An AP investigation has revealed that Zunzuneo( Cuban slang for a hummingbird’s tweet), a text message-based Twitter-like app that was popular in Cuba between 2010 and 2012, was masterminded by the U.S. government in an attempt to create political unrest and destabilize the communist Castro regime. American involvement was hidden through a series of secret shell companies that the government set up in Spain and the Cayman Islands, and financed through foreign banks.
The plan called for building a subscriber base for the app through “non-controversial content” like sports news and music, and later to introduce political content. Once usage reached a critical mass, the U.S. government would introduce politics into the mix, and inspire spontaneous mass gatherings that they hoped would trigger a "Cuban Spring", and “renegotiate the balance of power between the state and society.”
At its peak, a satirist hired by the U.S. polled users and got 100,000 responses— the results of which were compiled into a U.S. controlled database, along with other collected data. Users were broken into five segments, depending on their allegiance to the Cuban government. These ranged from the “democratic movement”, which it listed as “still (mostly) irrelevant” to the “hardcore system supporters”, which the database listed as “Talibanes”, or “the Taliban.”
In the report, the AP stated that it was unclear if the White House had knowledge of the U.S. Agency for International Development’s (USAID) project, even though U.S. law requires authorization for covert operations abroad. In a press conference on Thursday, White House press secretary Jay Carney denied implications that the program was covert. "The program has been debated in Congress and reviewed by the GAO [Government Accountability Office], which found it was in accordance with US law," Carney said.
That assertion contradicts a 2010 memo from Mobile Accord (a contractor involved in the initiative) that was quoted in the report. "There will be absolutely no mention of United States government involvement," it read. "This is absolutely crucial for the long-term success of the service and to ensure the success of the Mission."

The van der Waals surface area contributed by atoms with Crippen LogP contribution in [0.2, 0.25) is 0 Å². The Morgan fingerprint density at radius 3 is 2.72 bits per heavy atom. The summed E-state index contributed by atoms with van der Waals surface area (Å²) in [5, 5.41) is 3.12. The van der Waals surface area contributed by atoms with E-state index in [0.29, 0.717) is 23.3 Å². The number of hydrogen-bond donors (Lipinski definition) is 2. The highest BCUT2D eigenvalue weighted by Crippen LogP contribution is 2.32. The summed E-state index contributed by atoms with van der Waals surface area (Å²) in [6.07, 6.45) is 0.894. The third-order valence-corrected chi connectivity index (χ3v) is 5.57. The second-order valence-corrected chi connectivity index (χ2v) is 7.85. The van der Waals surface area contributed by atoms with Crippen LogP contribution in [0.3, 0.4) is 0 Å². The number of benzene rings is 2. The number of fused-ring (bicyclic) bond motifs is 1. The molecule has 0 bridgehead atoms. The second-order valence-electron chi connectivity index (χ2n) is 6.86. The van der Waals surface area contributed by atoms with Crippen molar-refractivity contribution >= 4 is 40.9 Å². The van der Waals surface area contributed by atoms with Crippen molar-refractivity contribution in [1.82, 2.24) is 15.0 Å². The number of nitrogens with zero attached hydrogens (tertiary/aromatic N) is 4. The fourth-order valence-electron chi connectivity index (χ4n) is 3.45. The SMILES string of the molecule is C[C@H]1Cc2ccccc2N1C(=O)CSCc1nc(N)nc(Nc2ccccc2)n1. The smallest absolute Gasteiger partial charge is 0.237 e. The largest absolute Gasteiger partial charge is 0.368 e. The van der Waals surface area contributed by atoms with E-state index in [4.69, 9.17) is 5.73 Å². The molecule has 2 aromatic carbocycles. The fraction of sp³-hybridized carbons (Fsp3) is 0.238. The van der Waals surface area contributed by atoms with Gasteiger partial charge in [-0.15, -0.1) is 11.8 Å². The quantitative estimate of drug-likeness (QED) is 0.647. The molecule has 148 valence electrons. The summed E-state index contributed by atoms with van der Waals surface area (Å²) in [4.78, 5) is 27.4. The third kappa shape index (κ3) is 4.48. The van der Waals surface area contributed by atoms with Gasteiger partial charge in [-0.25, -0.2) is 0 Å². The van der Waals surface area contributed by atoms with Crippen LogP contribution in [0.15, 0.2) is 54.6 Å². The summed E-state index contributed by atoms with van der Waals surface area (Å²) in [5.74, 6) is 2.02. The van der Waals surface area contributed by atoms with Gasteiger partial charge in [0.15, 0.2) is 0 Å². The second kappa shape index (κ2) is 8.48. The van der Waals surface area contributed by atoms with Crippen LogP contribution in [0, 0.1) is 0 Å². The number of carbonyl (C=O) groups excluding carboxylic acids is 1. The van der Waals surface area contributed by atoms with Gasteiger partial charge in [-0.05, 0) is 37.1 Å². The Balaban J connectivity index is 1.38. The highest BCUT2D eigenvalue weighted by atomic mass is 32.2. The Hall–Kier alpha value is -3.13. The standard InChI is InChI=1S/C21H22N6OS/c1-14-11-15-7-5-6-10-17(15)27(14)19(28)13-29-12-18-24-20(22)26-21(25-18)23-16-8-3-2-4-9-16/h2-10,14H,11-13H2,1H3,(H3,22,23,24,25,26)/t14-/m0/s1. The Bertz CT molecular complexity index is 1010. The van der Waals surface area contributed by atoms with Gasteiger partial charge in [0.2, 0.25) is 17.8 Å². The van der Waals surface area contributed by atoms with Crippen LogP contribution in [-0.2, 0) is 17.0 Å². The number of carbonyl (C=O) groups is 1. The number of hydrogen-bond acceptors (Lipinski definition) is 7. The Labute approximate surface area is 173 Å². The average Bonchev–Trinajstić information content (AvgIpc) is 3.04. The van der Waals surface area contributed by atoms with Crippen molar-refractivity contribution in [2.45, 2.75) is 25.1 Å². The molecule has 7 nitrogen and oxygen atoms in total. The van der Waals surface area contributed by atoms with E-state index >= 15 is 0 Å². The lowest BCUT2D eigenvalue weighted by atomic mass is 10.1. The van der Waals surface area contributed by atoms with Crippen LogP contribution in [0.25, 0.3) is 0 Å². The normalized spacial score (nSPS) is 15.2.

USAID, best known for humanitarian aid in developing countries, funded the project to a tune of $1.6 million according to the AP, and operated the app mostly from Costa Rica and Nicaragua. The AP’s report contradicts USAID’s claims that they do not operate covert operations in countries where they work, and threatens to undermine the trust that the agency needs to operate from host governments.
ZunZuneo was conceived of and executed after a half a million Cuban cellphone numbers were leaked to USAID and Creative Services International, a Washington D.C. based for-profit company that has made hundreds of millions of dollars in U.S. contracts. It is unclear whether USAID or Creative Services started the plan, but the two entities worked closely together for the duration.
The report details a narrative that shows USAID slowly getting in over its head while trying to mimic a commercial enterprise with fake ads, marketing campaigns, and all. Since cell phone use and internet access are prohibitively expensive in Cuba, the only way they figured they could recruit members was by offering the service for free, and footing the bill.
At a crucial point, Creative Services was frustrated that the project was unable to be self-sustaining and freed from the U.S. government. As USAID was stuck paying tens of thousands of dollars in text message fees to Cuba’s telecommunications monopoly through secret bank accounts and front companies, the situation was assessed as an “unsolvable problem.”
The app boasted 40,000 users in March of 2011, at which point USAID abandoned its hope of reaching 200,000 users by capping the amount of subscribers far lower than they wanted. Also, an unnamed former ZunZuneo worker told the AP that the Cuban government was catching on and was moving to block the site.
By mid-2012, users were having trouble accessing the service, and soon after it mysteriously disappeared.
The AP reports that Cubans were unaware that the service was financed or backed by the U.S. government.
“How was I supposed to realize that?” former ZunZuneo user Ernesto Guerra told the AP. “It’s not like there was a sign saying ‘Welcome to ZunZuneo, brought to you by USAID.”
Since the service shut down, nothing has stepped up to fill the gap it left behind. Internet service is still restricted, and heavily censored.
The report ultimately raises the question: if they did it in Cuba, where else might the U.S. government be attempting to pull off similar stunts?
In a document unveiled in the AP investigation, USAID staff looked at how social media helped organizers after a disputed 2009 election of President Mahmoud Ahmadinejad. It was at that point that they concluded it was “an important foreign policy tool.”
Daniel Rivero is a producer/reporter for Fusion who focuses on police and justice issues. He also skateboards, does a bunch of arts related things on his off time, and likes Cuban coffee.